The rhythmic bouncing of basketballs echoed through the hollow Patriot Center during practice last week, the autumn call of an approaching college season. The 2012-13 George Mason men’s team looked like many of the previous versions, one with a strong inside game, deep bench and experienced coach.
Though the internal characteristics remain steady — and lend promise to a fifth 20-win season in six years — changes have altered George Mason’s landscape.
The Colonial Athletic Association, which has sent two teams to the Final Four since 2006, is in a state of flux. Virginia Commonwealth bolted to the Atlantic 10. Georgia State and Old Dominion are in their final season after making football-influenced commitments to the Sun Belt and Conference USA, respectively. Neither is eligible for the CAA tournament. Nor are Towson and UNC Wilmington, which failed to meet NCAA academic requirements.
It will leave the league with just seven teams scrambling for the NCAA automatic slot at the conference tournament in March.
Amid a swirl of conference restructuring, George Mason flirted with the idea of ending its 27-year CAA membership and joining the Atlantic 10, which enjoys broader national appeal and also added Butler, an NCAA finalist in 2010 and ’11, to its enrollment this year.
GMU formed an ad-hoc committee last spring to explore the possibility of a move. Ultimately, though, it decided to reaffirm its bond with the CAA.
“I still believe the CAA is strong,” Athletic Director Tom O’Connor said. “Those other schools had their reasons to leave. I understand and respect their reasons.”
Reflecting on GMU’s decision, he added: “We didn’t second-guess. There was no whining. We did our due diligence and had every statistic known to man — academics, finances — and had an open dialogue with our administration and coaches.”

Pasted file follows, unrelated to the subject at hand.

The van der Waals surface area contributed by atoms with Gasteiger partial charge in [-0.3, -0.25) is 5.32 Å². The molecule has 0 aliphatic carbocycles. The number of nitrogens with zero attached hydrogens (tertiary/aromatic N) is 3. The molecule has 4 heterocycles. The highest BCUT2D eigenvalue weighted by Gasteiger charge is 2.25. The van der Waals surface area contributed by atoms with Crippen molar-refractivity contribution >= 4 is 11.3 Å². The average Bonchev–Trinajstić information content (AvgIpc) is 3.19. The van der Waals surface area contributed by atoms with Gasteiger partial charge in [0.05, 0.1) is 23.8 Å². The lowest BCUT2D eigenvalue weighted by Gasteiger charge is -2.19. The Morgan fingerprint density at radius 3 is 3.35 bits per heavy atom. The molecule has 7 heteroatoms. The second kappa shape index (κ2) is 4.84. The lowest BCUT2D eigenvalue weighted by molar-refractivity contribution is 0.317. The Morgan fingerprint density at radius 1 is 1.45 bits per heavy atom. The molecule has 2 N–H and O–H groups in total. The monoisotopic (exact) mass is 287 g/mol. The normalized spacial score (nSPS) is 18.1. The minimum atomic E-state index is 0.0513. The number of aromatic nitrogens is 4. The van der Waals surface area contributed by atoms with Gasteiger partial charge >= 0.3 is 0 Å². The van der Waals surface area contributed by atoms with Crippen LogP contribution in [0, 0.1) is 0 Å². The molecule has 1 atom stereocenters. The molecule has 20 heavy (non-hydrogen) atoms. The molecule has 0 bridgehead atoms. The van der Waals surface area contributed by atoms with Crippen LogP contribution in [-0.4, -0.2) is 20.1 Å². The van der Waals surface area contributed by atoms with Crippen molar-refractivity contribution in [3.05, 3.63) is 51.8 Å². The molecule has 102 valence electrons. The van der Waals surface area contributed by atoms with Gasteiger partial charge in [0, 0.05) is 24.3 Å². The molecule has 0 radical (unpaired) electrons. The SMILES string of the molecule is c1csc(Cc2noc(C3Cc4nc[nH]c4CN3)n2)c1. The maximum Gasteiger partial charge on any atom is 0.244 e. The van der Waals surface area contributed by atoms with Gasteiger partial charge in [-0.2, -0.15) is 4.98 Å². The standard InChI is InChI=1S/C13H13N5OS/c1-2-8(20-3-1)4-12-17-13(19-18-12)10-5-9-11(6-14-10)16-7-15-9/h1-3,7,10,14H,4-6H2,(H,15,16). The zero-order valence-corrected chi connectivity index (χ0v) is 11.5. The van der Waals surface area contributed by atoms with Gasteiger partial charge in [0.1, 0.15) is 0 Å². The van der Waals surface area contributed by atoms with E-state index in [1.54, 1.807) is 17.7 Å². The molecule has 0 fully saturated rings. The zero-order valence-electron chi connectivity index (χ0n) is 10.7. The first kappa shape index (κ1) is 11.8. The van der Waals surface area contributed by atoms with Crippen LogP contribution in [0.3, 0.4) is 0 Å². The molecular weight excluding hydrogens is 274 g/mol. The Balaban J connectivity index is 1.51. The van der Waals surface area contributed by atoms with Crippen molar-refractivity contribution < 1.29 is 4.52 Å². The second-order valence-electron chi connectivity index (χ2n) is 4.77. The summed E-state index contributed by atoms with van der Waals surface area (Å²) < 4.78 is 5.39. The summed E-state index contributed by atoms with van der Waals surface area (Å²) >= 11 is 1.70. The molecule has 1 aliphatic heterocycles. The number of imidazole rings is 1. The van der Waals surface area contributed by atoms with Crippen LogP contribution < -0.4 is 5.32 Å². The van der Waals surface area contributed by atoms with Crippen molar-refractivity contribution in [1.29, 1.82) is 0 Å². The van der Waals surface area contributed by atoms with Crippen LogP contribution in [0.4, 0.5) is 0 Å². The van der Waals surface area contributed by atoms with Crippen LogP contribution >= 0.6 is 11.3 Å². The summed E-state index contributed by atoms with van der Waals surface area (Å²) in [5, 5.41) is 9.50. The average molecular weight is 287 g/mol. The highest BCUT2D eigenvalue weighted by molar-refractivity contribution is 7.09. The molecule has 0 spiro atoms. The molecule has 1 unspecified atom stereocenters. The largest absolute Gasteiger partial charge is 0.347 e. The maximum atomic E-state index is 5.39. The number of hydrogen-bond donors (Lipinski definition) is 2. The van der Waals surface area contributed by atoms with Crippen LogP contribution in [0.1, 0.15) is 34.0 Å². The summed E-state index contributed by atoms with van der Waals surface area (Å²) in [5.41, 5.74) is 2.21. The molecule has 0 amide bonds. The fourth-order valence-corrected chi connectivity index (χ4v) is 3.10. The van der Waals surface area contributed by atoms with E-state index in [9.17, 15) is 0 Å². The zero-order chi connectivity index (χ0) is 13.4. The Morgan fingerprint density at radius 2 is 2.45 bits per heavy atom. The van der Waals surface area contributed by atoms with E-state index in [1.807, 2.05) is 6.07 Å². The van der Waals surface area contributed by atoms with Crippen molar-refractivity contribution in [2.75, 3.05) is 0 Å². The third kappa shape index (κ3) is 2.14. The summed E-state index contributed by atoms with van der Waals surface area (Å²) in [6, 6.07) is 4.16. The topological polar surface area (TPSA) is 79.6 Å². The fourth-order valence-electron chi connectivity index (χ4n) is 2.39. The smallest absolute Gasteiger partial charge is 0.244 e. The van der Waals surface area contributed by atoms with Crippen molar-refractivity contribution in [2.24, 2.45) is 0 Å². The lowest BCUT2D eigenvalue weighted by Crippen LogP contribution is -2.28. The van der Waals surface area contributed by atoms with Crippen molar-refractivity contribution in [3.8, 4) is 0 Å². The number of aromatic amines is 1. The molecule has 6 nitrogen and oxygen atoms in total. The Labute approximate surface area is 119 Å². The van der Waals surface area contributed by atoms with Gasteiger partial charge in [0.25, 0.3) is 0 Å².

Paul Hewitt, in his second season in Fairfax after 11 years at Georgia Tech, likes how the Patriots are positioned in the evolving league.
“If our president and AD had wanted to make a change, I would have been okay with that,” he said, “but I am happy the way things have turned out.”
By the time the seven eligible teams arrive in Richmond for this season’s conference tournament, the Patriots should be among the favorites. In the league’s preseason poll, they were picked third behind Drexel and Delaware.
In case they don’t win the title, the Patriots hope an upgraded nonconference schedule will bolster their at-large portfolio. Aside from facing Virginia in Friday’s opener at Patriot Center, they will play Maryland in the BB&T Classic at Verizon Center, welcome Northern Iowa, battle Richmond in the inaugural Governor’s Holiday Hoops Classic and visit South Florida.
“We feel like in order to give yourself multiple chances to get an NCAA bid, you have to play a good schedule,” Hewitt said. “I am not a big believer in this whole business of a one-bid league. If you have a schedule in which the only way you can get into the [NCAA] tournament is by winning the conference tournament, you have no one to blame but yourself.”
There is one catch to an improved schedule, however. “You have to win some of those games,” Hewitt added.
The Patriots (24-9, 14-4 last season) are confident they will win a lot of games, despite the absence of any scholarship seniors and the graduation of CAA player of the year Ryan Pearson (17 points, 8.2 rebounds) and center Mike Morrison (9.8, 6.6, plus 2.0 blocks).
Hewitt’s rotation might include 10 players, led by junior guard Sherrod Wright, who last season averaged 9.6 points, shot 53 percent and beat VCU with a last-second shot.
The strength lies in the front court, with 6-foot-8, 245-pound sophomore Erik Copes, whose 3.3-point and 3.7-rebound average belied his first-year impact. Copes is a premier shot blocker and force in the low post. “I have to take on a lot more responsibility,” he said, “but that is what I want.”
The most intriguing newcomer is Marko Gujanicic, a 6-8 freshman from Serbia who played at a California prep school. In an exhibition victory over Bowie State, he led the team with 16 points.
“This isn’t American basketball bashing, but one thing that occurred to us early was that he has never really played a game that didn’t mean anything,” Hewitt said. “He has played for his country or in a pro league — obviously he wasn’t a pro. In terms of high-pressure situations or frenetic, adverse situations, he has about seen it all.”